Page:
Getting the Most Out of Your Mortgage Credit Score – Easily Get Approved For a Loan

Your mortgage credit score is essential when applying for a home loan. It is a clue to the lender of how responsible you are with your finances and how likely you are to pay (or not pay) your mortgage. Lenders are always taking a big risk when approving you for a loan; they want to make sure they'll get their investment back. It can be a win-win situation for both parties if your score is high.

At minimum, you want your mortgage credit score to be 720. Some lenders today have raised that minimum due to the economy and the high rate of foreclosures, but a 720 is still high and a good target point. The higher your score, the lower the interest rate you'll pay. Why? Because you've proven yourself to be credit worthy with a positive history of on-time payments and low balances to your other creditors, and you've maintained that history for a long time, usually at least a few years to have the highest score .

The interest rate is what you're going to pay the lender for allowing you to use their money to pay for your home. If you don't want to overpay, keep your mortgage credit score high. Even if you've organized your current finances to the point where you believe you can afford a home, you're still not done. You have to check your credit report and score and make sure your credit history is also clean and organized.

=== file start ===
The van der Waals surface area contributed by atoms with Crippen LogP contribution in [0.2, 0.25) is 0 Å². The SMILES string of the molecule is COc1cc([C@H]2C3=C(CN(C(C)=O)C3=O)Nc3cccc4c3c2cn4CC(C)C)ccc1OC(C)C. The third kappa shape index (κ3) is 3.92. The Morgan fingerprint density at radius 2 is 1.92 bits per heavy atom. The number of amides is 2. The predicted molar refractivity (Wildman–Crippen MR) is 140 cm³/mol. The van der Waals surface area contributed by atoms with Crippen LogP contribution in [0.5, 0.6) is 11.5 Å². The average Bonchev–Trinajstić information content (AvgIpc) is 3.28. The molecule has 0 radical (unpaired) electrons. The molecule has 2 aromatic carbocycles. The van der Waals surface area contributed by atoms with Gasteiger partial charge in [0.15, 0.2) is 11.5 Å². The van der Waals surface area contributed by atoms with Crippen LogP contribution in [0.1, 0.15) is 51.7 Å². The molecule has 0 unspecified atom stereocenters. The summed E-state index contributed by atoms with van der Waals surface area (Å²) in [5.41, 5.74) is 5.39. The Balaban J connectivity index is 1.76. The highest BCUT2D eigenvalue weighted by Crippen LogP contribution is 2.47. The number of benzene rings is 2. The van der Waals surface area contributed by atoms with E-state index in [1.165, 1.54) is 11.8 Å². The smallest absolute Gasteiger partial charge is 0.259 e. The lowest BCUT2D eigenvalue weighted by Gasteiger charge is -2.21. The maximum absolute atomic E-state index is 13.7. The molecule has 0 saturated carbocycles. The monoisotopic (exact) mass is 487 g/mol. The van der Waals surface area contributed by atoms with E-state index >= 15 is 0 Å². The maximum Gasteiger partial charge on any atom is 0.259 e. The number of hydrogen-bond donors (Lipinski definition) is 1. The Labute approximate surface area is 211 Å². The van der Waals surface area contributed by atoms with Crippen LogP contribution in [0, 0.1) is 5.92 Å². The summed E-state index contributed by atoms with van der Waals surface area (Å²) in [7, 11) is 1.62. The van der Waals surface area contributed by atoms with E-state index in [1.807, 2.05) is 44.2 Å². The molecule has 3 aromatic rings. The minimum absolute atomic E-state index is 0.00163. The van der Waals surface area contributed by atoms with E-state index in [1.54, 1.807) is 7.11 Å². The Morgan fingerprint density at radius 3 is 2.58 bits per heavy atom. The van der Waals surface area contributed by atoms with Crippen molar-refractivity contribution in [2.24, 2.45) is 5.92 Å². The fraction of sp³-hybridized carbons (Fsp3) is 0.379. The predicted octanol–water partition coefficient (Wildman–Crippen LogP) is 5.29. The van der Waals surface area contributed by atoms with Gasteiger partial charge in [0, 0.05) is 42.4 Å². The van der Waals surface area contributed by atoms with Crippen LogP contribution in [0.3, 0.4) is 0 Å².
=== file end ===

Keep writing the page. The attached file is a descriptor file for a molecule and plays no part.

If you've tripped a few times and let your score drop, you're subject to those higher interest rates. The best thing you can do is to check your credit report at least 3-6 months before applying for a home loan. Time is the greatest factor in determining your score, so the more time you give yourself, the higher you can potentially raise your score just by turning around your credit habits. Depending on where your score is right now, the road to improvement may take just a couple steps or perhaps include a few rocky hills. Either way, the path is free, so start as soon as you can, and be sure to maintain those new positive habits as time goes on: pay your bills on time and in full, and keep your balances low!

Source by Kerri Randall

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